I don't know about our whole country... but I do know that romance novels keep me in an "all right" state of mind. My already stressful teaching job is much worse now that I have to beg, borrow, and steal basic office supplies. It's nice to know that I can unwind with a guaranteed happy ending. Romance novels: the modern Shirley Temple!

If you're also blogging about the economy, please link to us so we can take part in the larger discussion! What do you think? Are romance novels the new Good Ship Lollipop? Or maybe you just want to tell us about your creative use for garden seeds and condoms...

Wednesday, April 15, 2009

Sex and the Ivy League English Department

As an apprentice academic and unpublished romance novelist, I sometimes feel caught between two worlds. People consumed by literary theory and the status of "high" art frequently have a way of blithely dismissing the entire romance genre as melodramatic, sentimental, out-dated, and even socially harmful trash--without ever picking up a Julia Quinn, or Susan Elizabeth Phillips, or Laura Kinsale to test those assumptions out. I've seen it and I've heard it, more times than I can count. Romance readers and writers can be just as tetchy, thanks to years of dismissive comments.

I'll probably follow Eloisa James' lead when I eventually get published--keep it incognito until you're established enough as an academic that you can say "pphhhht" to any potential criticism.

But while I'm hewing to the status quo, a bunch of talented scholars, writers, and readers are coming together to help bring romance into the critical conversation. At Princeton, no less!

From April 23-24, the Princeton University English Department is hosting a conference called "Love as the Practice of Freedom: Romance Fiction and American Culture."

This isn't some bull session for critics outside the genre to cast their judgment on it from on high. Several scholar/romance writers are presenting-- including Mary Bly/Eloisa James and Gwendolyn Pough/Gwyneth Bolton. They've got longtime bestsellers Jenny Crusie and Beverly Jenkins on the list, members of the reading community like Sarah Wendell of the scribbling women's beloved Smart Bitches, Trashy Books, and the President of RWA. And they have scholars doing trailblazing research on current romance fiction along with eminent scholars of romance in other periods, like Margaret Doody--whose work on Austen and Burney I turn to in my own research.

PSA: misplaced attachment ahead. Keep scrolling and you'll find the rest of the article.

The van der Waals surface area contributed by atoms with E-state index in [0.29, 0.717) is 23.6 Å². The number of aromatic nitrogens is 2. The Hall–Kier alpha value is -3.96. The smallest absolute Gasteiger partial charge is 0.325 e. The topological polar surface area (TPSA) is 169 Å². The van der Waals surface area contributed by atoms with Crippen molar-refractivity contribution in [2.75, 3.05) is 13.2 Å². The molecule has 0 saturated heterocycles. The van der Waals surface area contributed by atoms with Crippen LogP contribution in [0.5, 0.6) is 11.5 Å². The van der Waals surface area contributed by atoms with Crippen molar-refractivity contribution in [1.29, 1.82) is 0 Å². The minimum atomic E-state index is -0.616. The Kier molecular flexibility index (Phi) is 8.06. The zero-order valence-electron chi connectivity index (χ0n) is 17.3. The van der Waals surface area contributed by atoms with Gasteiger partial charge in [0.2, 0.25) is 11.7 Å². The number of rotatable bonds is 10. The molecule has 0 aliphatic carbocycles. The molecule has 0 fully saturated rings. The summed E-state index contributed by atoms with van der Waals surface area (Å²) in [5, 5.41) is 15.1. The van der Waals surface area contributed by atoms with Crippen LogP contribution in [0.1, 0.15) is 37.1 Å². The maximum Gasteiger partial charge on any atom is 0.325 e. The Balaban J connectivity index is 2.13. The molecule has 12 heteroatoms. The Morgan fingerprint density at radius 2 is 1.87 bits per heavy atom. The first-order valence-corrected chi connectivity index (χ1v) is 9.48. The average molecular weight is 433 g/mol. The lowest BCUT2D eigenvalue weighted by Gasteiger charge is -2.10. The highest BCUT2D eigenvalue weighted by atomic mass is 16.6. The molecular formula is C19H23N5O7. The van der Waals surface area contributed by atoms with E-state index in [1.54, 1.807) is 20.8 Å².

This looks like a great line-up! I'm lucky enough to be free on Thursdays and Fridays and to live close enough to Princeton to attend. I hope to see some other scribblers there. And I'll be sure to update everyone afterward on romance fiction's Ivy League debut.

Tuesday, April 14, 2009

Welcome Back Contest: WINNER!

We've selected a winner for our Welcome Back Contest!

The lucky recipient of the Pin-Up Lip Balm is...


Congratulations! We will be contacting you and passing along the prize.

Monday, April 13, 2009

Tell, Don't Show?

Does the title of this post feel like a cardinal sin to anyone else?

The author of this article teaches screen-writing, but his message is worthwhile for any writer. Make us sympathize with the protagonist! Even if it means using some no-no tools to do do it...

Let me know if you link to the article, or if it was helpful for your own writing!

Sunday, April 12, 2009

Saving Cancelled Shows

After yesterday's praise of Chuck, I feel compelled to tell you that it's an "on the bubble" show. I have no idea whether it will be renewed for a third season or not.

There are several shows potentially on the chopping block. I want to know: which one do you think should be saved? Share your opinion! Vote in E!Online’s Save One Show poll.

And if you want to join the "Save Chuck" campaign, click here.

Also: I tried to create and post my own quiz (using Quibblo.com) but I had a problem. After taking the quiz once, it would only show the results. As much fun as a one-person poll would be, I'd like to figure out how to use Quibblo more effectively.

Anyone out there have quiz writing/posting experience they can share?

Saturday, April 11, 2009

Geek Chic

He's the secret. She's the agent.

So, the tagline for Chuck sums up why this is an excellent show for romance fans (and romance novelists) to watch. The romantic couple has an excellent conflict lock--they both have feelings for each other, but they can't act on them. It's actually a matter of life and death that their relationship stay strictly professional.

Oh, the tension! Makes for a lot of eye sex and unspoken yearning, which we all know I love.

Also, the premise provides great action potential. For those of you who've never heard of Chuck, here's a brief summary: Chuck's a brilliant computer nerd stuck working at a Buy More (think Best Buy). When he opens an email from a former friend, it downloads a top-secret government computer into his brain. He's become "the Intersect." In his undercover life, Chuck fights terrorists with his two secret agent handlers. In his everyday life, he has to hide the truth from his over-protective family and super-kooky friends.